The pandemic shone light on issues within the industry that while always being prevalent, only started to join public discourse these past 15 months. By which I mean the unsustainable long hours and late nights in an extremely high-stress environment, all the while being underpaid and regularly threatened with your expendability. In addition, your livelihood is based on a guest's subjective opinion of your service, which is often (subconsciously, or not) biased by prejudice of race and/or gender, or even their mood in that given hour. And now, such conversation and momentum to create healthier, more equitable and psychologically safe restaurants has been left to the wayside as managers scramble to staff their patios and keep up with the demand.
The hospitality industry is precarious at the best of times, and the current labour shortage we are facing is strongly tied to an intolerance for the way the industry has run for centuries, which is why we cannot afford to let such discussions and awareness be placed on the back burner.
The community's overall eager, grateful response to restaurants is proof that we DO matter, and that this conversation must continue; we are essential. And though this word has been tainted, now representing the harsh divide of who is deemed economically important by those at the top, it can still be reclaimed to encompass a more nuanced understanding. Restaurants are essential because we represent and reflect the community we exist in. We create a space where people come together to savor an experience unlike any other.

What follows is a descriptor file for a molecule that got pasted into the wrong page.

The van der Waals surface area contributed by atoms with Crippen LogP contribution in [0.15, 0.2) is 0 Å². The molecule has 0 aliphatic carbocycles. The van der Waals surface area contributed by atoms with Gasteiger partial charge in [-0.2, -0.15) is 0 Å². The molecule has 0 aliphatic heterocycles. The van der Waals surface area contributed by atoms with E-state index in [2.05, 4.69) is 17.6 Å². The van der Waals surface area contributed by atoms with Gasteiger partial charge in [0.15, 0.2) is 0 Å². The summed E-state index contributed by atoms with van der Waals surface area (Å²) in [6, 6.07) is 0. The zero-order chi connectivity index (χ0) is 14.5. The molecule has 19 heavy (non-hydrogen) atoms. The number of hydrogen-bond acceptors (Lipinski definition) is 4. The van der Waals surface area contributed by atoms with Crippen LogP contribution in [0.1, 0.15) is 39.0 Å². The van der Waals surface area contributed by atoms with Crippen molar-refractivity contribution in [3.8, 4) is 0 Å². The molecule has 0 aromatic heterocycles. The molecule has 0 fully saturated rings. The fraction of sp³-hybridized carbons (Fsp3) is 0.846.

Restaurants represent so much of what we as a society lacked in the pandemic - connection, intimacy, creativity, and shared pleasure.
Before we lose sight of the goals we need to achieve to obtain proper equity in hospitality and food service establishments, let us all recognize how we may contribute to the perpetuation of an archaic system. As a guest, worker, manager, or owner, we need to be cognizant to not fall back into the routines we were once so used to. Instead of leaning on the familiarity and comfort of past habits, let us collectively lean into the discomfort of changing the status quo.
Written by Lisa Quigley & edited by Emily Rzeznicki for Not 9 to 5.
Lisa works as the Event Manager at a restaurant in downtown Toronto. She also volunteers and works with Not 9 to 5. She says, "Not 9 to 5 is important to me as someone who works in the industry and experiences first hand the toll that the irregular hours and subsequent lifestyle can take on a person. I strongly believe that resources for mental health and substance abuse need to become more accessible for individuals and in the workplace, especially while we all try to navigate these unprecedented times of Covid."
Emily is a copywriter and has worked in the foodservice and restaurant industry for many years. She says, "I volunteer with Not 9 to 5 because after working in the industry in various capacities for over ten years, I want to help create the change that is needed to make this work better accessible and sustainable for future generations."